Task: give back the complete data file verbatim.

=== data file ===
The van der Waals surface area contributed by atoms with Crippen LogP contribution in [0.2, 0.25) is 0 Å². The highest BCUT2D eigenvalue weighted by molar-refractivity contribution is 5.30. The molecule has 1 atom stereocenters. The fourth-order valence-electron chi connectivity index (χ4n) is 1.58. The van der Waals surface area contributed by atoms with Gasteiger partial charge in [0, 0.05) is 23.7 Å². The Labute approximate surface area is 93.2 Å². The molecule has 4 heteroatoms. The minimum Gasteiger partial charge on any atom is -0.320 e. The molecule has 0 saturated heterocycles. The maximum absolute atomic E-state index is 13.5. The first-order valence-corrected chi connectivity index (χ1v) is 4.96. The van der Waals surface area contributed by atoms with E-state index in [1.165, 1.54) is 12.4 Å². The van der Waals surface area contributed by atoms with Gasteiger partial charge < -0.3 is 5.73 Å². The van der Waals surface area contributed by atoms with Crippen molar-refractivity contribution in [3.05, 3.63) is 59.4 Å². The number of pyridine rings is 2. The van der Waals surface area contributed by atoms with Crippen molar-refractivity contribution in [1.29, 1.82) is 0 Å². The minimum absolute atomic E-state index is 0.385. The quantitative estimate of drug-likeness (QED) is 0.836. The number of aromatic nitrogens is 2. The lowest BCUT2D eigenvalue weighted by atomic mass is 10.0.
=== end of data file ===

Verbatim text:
The van der Waals surface area contributed by atoms with Crippen LogP contribution in [0.2, 0.25) is 0 Å². The highest BCUT2D eigenvalue weighted by molar-refractivity contribution is 5.30. The molecule has 1 atom stereocenters. The fourth-order valence-electron chi connectivity index (χ4n) is 1.58. The van der Waals surface area contributed by atoms with Gasteiger partial charge in [0, 0.05) is 23.7 Å². The Labute approximate surface area is 93.2 Å². The molecule has 4 heteroatoms. The minimum Gasteiger partial charge on any atom is -0.320 e. The molecule has 0 saturated heterocycles. The maximum absolute atomic E-state index is 13.5. The first-order valence-corrected chi connectivity index (χ1v) is 4.96. The van der Waals surface area contributed by atoms with E-state index in [1.165, 1.54) is 12.4 Å². The van der Waals surface area contributed by atoms with Gasteiger partial charge < -0.3 is 5.73 Å². The van der Waals surface area contributed by atoms with Crippen molar-refractivity contribution in [3.05, 3.63) is 59.4 Å². The number of pyridine rings is 2. The van der Waals surface area contributed by atoms with Crippen molar-refractivity contribution in [1.29, 1.82) is 0 Å². The minimum absolute atomic E-state index is 0.385. The quantitative estimate of drug-likeness (QED) is 0.836. The number of aromatic nitrogens is 2. The lowest BCUT2D eigenvalue weighted by atomic mass is 10.0.